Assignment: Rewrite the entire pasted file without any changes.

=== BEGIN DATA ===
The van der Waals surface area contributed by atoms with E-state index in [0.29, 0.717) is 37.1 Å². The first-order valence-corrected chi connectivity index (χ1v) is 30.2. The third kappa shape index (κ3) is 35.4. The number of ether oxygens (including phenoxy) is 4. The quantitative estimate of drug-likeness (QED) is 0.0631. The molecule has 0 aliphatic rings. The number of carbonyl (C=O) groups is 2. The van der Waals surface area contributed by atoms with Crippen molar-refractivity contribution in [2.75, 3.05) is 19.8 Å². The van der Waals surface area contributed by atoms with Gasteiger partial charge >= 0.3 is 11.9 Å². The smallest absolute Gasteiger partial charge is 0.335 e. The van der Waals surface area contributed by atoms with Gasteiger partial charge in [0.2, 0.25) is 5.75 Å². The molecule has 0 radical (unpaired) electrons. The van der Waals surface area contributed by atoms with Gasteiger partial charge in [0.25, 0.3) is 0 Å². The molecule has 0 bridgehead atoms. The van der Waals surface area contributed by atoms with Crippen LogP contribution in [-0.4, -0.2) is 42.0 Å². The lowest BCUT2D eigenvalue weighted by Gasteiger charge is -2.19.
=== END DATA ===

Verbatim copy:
The van der Waals surface area contributed by atoms with E-state index in [0.29, 0.717) is 37.1 Å². The first-order valence-corrected chi connectivity index (χ1v) is 30.2. The third kappa shape index (κ3) is 35.4. The number of ether oxygens (including phenoxy) is 4. The quantitative estimate of drug-likeness (QED) is 0.0631. The molecule has 0 aliphatic rings. The number of carbonyl (C=O) groups is 2. The van der Waals surface area contributed by atoms with Crippen molar-refractivity contribution in [2.75, 3.05) is 19.8 Å². The van der Waals surface area contributed by atoms with Gasteiger partial charge >= 0.3 is 11.9 Å². The smallest absolute Gasteiger partial charge is 0.335 e. The van der Waals surface area contributed by atoms with Gasteiger partial charge in [0.2, 0.25) is 5.75 Å². The molecule has 0 radical (unpaired) electrons. The van der Waals surface area contributed by atoms with Gasteiger partial charge in [0.25, 0.3) is 0 Å². The molecule has 0 bridgehead atoms. The van der Waals surface area contributed by atoms with Crippen LogP contribution in [-0.4, -0.2) is 42.0 Å². The lowest BCUT2D eigenvalue weighted by Gasteiger charge is -2.19.